# Question #010a5

Apr 12, 2015

This is a titration of sulfurous acid, ${H}_{2} S {O}_{3}$, a weak diprotic acid, with sodium hydroxide, $N a O H$, a strong base.

Since sulfurous acid is a diprotic acid, you'll have two equilibria reactions ,each with its own acid dissociation constant and $p {K}_{a}$

${H}_{2} S {O}_{3 \left(a q\right)} + {H}_{2} {O}_{\left(l\right)} r i g h t \le f t h a r p \infty n s {H}_{3} {O}_{\left(a q\right)}^{+} + H S {O}_{3 \left(a q\right)}^{-}$, $p {K}_{a 1} = 1.85$

$H S {O}_{3 \left(a q\right)}^{-} + {H}_{2} {O}_{\left(l\right)} r i g h t \le f t h a r p \infty n s {H}_{3} {O}_{\left(a q\right)}^{+} + S {O}_{3 \left(a q\right)}^{2 -}$, $p {K}_{a 2} = 7.19$ So, starting from the lower-left corner. The first point is where pH is equal to $p {K}_{a 1}$, no base has been added, so just the ${H}_{2} S {O}_{3}$ form of the acid will be in solution.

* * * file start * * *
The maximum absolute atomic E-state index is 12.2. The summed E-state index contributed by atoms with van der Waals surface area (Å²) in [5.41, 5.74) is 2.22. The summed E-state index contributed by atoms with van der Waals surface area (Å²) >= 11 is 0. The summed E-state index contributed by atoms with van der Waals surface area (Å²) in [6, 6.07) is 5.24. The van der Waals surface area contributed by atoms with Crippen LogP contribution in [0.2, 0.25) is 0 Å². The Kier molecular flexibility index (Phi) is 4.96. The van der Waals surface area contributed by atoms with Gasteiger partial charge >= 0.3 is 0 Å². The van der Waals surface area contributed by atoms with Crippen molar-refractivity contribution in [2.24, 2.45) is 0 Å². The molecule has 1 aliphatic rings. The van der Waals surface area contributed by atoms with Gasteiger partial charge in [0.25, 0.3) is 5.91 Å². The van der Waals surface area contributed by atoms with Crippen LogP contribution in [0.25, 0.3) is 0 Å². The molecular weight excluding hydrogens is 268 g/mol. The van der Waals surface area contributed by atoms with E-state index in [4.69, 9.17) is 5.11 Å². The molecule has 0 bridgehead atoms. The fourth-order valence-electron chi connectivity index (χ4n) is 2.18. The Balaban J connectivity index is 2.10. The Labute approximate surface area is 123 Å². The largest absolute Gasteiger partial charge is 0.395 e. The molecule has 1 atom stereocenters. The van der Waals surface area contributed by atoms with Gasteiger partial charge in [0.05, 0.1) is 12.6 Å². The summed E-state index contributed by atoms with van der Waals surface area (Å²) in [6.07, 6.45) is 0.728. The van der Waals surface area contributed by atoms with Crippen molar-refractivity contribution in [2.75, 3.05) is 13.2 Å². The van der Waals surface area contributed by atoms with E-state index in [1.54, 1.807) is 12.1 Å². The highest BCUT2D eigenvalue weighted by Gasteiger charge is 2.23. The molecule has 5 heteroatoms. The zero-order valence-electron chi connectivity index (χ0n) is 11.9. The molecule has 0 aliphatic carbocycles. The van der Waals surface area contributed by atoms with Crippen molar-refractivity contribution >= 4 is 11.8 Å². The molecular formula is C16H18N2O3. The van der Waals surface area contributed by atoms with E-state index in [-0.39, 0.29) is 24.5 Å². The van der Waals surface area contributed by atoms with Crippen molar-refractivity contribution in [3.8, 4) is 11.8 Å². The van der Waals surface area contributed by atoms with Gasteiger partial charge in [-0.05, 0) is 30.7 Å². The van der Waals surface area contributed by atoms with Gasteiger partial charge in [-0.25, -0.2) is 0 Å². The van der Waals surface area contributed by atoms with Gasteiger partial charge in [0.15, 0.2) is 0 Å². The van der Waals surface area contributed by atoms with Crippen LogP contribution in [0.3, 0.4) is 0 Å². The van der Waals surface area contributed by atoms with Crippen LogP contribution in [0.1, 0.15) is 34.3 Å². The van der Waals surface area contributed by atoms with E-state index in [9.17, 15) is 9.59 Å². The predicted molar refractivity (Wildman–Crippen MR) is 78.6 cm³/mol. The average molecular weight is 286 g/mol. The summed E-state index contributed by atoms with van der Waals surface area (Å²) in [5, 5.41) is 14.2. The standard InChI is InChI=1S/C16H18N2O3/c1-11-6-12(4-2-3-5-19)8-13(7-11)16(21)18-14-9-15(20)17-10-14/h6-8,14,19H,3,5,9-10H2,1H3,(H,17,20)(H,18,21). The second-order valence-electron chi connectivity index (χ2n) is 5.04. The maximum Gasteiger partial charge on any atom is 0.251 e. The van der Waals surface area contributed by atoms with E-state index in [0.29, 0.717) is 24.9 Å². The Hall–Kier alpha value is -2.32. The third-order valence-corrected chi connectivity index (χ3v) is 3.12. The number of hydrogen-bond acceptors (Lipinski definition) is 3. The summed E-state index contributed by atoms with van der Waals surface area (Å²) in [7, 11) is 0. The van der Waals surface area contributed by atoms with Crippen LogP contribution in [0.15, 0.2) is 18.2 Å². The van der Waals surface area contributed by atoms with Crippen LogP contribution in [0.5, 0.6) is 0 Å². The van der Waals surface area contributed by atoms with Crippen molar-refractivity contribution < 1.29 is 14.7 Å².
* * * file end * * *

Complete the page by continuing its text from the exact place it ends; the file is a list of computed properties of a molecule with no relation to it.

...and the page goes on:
Now you start adding the base. This will increase the pH enough to trigger the buffer region at which $\left[{H}_{2} S {O}_{3}\right] = \left[H S {O}_{3}^{-}\right]$.

The next step is the first equivalence point at which the first ${H}^{+}$ is completely dissociated from ${H}_{2} S {O}_{3}$ $\to$ now only $H S {O}_{3}^{-}$ remains in solution.

Adding more base will trigger another buffer region in which $\left[H S {O}_{3}^{-}\right] = \left[S {O}_{3}^{2 -}\right]$. Notice that the pH of the solution is equal to $p {K}_{a 2}$ (think Henderson-Hasselbalch equation).

Finally, adding more base will result in a second equivalence point at which all the ${H}^{+}$s have been dissociated from $H S {O}_{3}^{-}$, leaving only $S {O}_{3}^{2 -}$ in solution.